(Dr. Shree R. Singh) is also a graduate of ASU and he just so happens to not be a black man. Now it's amazing to me how a non black can see this kind of value in one of "our" institutions that the majority of "us" seem to ignore. I remember when I decided to go to ASU, some ppl told me that I should go to Alabama and none of them could give me a legitimate reason. Maybe it's b/c UA's ice is colder. My point is most HBCUs have GREAT educational programs just like some of the majority schools, but society won't acknowledge them b/c "we" don't even acknowledge it ourselves. How do you expect a white man to think we're good enough when "we" don't even believe we are? The truth is, if given the same attention, our grass is just as green an plush, but we're too busy cutting and cultivating somebody else's.

Thed Weller said...

@the boss hog
Temporary response in mid flight... For the record... "there is NOTHING wrong with attending Alabama State or any other GBCU....period".

Also, I'm not saying that "change" isn't needed...(this entire blog entry is about changing something for the better, is it not?). All I'm saying is that over-all, there are still instances that men get paid more than women to do the same job. There are people that don't get hired because of or lack there of certain "credentials". There are many people (on the economic top & bottom" that "game" the system...that is how it is...that's just a fact. I'm not saying we can't change that either, I'm simply stating the obvious. So...before the plane takes off and I've got to turn the blackberry off, what was "your suggestion for the solution" to to problem?

Thed Weller said...

HBCU & not GBCU...blkberry typo;-(

the boss hog said...

My solution is general, but very simple. Like I said in the previous post, we need to support HBCUs more than we do and encourage others to do the same. That support should come in whatever capacity your individual abilites allow. We should then encourage our young ppl to at least consider what some of the HBCUs have to offer in there chosen fields of study. Our "talented tenth" are not encouraged to go to HBCUs by "us" and use their talents to, in part, support "our" causes. I'll give one athletic example: Duece McAllister attended Ole Miss who is known for flying the confederate flag among other racist traditions. Mr McAllister went to the NFL and a few years ago, made a multimillion dollar donation to Ole Miss. Now, I'm not a socialist so I won't tell Duece how to spend the money that HE earned, but Alcorn St, Missisppi Valley St, and Tougaloo College are HBCUs that are focused on training the minds of young black men and women like himself in that State and have much greater needs to be met for the sake of "us". What if he had attended an HBCU like Steve McNair, Jerry Rice and some his other MS raised counterparts? Chances are an HBCU would've been the recipient of his urge to give. Hopefully out of my ignorance, I just don't know that he's given exponentially more to these schools than to Ole Miss, but I think you get my point. Instead of encouraging these talented athletes and scholars to attend our schools and then use their talents for the good of these schools after they move on, we'd rather fight for affirmitive action, etc. and try to make white america do for us what we don't do for ourselves. Like Booker T Washington said, we should "cast down our buckets where we are".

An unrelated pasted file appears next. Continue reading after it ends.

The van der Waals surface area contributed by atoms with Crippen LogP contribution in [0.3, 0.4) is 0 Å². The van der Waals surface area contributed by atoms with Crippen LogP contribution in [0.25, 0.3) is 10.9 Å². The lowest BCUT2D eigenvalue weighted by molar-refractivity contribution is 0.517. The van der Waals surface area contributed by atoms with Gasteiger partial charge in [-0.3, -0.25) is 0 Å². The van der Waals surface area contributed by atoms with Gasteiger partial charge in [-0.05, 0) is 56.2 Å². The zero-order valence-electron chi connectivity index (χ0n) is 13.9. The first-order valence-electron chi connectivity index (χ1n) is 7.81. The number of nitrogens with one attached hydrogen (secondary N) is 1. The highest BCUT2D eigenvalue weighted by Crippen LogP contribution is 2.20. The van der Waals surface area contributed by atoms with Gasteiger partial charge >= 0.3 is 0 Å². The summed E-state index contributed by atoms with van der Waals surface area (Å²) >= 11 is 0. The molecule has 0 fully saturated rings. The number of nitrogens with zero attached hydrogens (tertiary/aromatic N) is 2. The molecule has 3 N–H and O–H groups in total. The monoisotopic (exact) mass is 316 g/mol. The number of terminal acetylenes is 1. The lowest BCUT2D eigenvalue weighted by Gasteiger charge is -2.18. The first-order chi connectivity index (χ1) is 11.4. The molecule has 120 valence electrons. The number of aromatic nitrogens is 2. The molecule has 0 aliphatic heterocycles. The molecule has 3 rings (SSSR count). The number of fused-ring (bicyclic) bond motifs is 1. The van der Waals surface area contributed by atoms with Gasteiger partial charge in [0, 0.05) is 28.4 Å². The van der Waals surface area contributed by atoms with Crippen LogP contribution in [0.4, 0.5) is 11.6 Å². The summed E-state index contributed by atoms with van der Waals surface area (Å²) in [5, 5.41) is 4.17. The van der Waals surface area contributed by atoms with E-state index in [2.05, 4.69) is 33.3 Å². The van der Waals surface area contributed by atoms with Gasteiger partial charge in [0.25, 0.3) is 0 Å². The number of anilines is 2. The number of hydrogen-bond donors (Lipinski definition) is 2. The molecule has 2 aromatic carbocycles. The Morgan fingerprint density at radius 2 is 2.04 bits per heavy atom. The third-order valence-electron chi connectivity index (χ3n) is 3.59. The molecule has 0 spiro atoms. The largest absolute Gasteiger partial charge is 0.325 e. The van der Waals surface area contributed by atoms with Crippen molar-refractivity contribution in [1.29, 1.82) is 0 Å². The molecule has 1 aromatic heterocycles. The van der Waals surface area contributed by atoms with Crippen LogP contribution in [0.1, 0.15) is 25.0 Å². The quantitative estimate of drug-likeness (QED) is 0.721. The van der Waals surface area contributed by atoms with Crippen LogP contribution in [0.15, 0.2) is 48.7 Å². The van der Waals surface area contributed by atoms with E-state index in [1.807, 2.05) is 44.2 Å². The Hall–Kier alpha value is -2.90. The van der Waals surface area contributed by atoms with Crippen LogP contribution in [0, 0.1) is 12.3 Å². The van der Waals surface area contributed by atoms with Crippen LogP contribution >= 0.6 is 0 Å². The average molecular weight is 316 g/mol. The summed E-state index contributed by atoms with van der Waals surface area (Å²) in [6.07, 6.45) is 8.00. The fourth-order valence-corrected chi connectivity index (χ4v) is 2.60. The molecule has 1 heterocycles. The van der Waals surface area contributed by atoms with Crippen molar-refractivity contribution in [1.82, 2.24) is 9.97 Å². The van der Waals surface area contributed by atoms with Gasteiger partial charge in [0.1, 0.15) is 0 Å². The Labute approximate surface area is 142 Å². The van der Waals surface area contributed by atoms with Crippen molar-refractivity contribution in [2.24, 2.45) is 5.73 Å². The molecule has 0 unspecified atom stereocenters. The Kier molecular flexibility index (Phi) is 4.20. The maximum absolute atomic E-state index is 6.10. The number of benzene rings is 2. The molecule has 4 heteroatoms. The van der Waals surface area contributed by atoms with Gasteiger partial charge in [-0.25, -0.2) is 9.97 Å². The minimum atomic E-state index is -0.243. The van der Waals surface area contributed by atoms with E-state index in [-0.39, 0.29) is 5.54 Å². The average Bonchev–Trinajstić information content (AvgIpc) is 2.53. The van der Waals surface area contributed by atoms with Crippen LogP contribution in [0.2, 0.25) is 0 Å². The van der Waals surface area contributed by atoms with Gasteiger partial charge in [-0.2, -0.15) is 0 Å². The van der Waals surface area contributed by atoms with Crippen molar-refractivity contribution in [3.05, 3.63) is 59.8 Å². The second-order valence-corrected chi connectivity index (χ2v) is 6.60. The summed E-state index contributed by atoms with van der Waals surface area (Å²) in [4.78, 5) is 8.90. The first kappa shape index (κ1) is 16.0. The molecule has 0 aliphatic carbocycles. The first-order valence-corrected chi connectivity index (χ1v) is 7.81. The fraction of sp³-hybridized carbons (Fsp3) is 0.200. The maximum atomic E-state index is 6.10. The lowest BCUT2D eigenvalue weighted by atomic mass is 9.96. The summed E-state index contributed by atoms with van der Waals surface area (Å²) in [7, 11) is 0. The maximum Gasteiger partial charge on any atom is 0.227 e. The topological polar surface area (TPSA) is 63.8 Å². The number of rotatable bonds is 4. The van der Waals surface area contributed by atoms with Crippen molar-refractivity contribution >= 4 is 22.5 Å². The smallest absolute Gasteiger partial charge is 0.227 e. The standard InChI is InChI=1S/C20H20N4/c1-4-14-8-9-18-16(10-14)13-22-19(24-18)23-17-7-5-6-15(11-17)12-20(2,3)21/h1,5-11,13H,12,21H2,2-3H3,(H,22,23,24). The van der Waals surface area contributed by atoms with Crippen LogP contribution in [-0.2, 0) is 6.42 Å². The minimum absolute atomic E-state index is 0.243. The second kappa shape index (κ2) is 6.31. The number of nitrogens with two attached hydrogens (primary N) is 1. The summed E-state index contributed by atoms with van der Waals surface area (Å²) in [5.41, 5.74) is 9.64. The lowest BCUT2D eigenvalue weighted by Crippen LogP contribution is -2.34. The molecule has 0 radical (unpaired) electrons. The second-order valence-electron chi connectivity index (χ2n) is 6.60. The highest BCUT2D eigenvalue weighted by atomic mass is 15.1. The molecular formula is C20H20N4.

the boss hog said...

If that doesn't work, maybe congress can pass a 90% tax on the contributions made by blacks to white institutions and earmark those funds for use at HBCUs. Let's see if it works on TARP recipients and go from there. LOL!!!

Hummingbird said...

I think that your point is well stated and I personally would want my children in their white schools to learn about what was stolen from you even if it was only for one day a month. Black history is American history, One month out of the year? Not enough. I also have a basic problem with the textbooks that are used because they excluded your history.

Still this is easier talked about than you well know. But good dialogue for change. I say "Yes we can." How about you?

Thed Weller said...

@hummingbird thanx for chiming in;-) is easier said than done, like most things worth accomplishing...but, i, too, feel that "yes, we can."